In 2000, I skipped Election Day—I was never going to vote for a member of the Bush family, but I was completely uninspired by Gore and the legacy of the Clinton Administration. I was 24 years old and felt busy; I was registered in another town and forgot to apply for an absentee ballot. To top it all off, I lived in a deep red state and knew my vote mattered little under the Electoral College. Perhaps some of you can relate.

Even still, I regret not voting that day. And again, in 2004, when I made a similar choice to abstain. There is so much more going on the second Tuesday in November than just a Presidential race—there are Senators, Representatives, sometimes Mayors and Governors. And, usually, school board members. 

It is worth considering that very few elected officials have played as great a role in this current pandemic-virtual-education environment than school board members. It is our job to elect the people that we think best represent us and our students’ interests; as educators we cannot abdicate this responsibility. Even if you are still hoping somehow for a Bernie or a Booker comeback—you can’t sit this one out.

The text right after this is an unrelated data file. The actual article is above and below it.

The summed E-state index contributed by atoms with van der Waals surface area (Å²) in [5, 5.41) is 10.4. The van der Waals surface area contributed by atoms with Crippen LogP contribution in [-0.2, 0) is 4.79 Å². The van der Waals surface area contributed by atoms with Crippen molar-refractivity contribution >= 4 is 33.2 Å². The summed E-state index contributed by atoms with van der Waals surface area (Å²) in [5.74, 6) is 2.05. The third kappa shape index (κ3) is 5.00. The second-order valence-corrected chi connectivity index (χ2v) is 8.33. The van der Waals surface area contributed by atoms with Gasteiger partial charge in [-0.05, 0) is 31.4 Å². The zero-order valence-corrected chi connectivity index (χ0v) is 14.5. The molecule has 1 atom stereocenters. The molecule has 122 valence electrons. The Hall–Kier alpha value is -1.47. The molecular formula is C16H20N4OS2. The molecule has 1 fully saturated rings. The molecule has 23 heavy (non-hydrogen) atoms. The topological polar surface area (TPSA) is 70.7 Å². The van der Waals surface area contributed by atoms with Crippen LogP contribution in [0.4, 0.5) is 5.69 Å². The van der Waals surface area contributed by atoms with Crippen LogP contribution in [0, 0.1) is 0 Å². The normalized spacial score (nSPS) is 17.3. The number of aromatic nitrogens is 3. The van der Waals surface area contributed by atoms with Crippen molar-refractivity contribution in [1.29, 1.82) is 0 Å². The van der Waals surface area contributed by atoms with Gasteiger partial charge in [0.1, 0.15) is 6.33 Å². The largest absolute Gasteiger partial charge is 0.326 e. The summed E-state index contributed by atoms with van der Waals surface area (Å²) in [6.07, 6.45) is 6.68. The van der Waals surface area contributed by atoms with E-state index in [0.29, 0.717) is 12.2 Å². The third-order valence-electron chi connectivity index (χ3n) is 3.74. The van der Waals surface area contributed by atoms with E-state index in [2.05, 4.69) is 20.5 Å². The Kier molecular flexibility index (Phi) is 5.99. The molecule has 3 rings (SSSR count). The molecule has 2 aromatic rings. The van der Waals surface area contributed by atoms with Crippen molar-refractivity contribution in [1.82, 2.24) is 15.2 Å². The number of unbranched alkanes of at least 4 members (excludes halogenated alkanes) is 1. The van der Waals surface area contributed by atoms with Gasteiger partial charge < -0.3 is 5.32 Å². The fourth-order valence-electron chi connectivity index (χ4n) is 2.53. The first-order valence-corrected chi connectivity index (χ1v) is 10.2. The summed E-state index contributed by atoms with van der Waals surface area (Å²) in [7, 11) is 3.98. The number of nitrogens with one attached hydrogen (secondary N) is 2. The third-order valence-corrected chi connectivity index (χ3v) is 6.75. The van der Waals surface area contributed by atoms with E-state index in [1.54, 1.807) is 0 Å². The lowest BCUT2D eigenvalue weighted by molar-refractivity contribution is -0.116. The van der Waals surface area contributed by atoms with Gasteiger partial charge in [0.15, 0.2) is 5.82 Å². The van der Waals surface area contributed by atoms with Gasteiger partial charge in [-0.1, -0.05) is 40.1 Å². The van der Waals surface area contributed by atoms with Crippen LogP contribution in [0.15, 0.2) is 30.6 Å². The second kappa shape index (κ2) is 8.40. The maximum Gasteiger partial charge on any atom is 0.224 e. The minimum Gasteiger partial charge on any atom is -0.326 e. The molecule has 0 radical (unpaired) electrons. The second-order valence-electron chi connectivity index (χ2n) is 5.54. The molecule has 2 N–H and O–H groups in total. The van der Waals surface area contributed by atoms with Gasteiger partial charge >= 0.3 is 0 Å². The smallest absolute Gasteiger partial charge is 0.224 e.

Our Students Will Want To Know How We Voted

For my third point, I need to return to my story. If you are an educator with good classroom chemistry your students will ask you for whom you voted, and we do a disservice as role models when we refuse to answer. 

In the same way that we can and should tell them what church, mosque or synagogue we might attend—this without proselytizing or denigrating their own choice—we can and should tell them who we vote for. Full disclosure, if you will. To do otherwise pretends at a false neutrality that the students will see through at some point. It betrays the educative relationship.

In 2008, I finally got off my couch and voted again—for Barack Obama. I stayed up late that night too, mesmerized by the jubilation and soaking in the speeches. It remains one of the great joys of my life that I got to walk into an almost all-Black school the next day and share in that celebration, even if just a little bit. It was liberating for me as a white man to enjoy something so salient from the outside.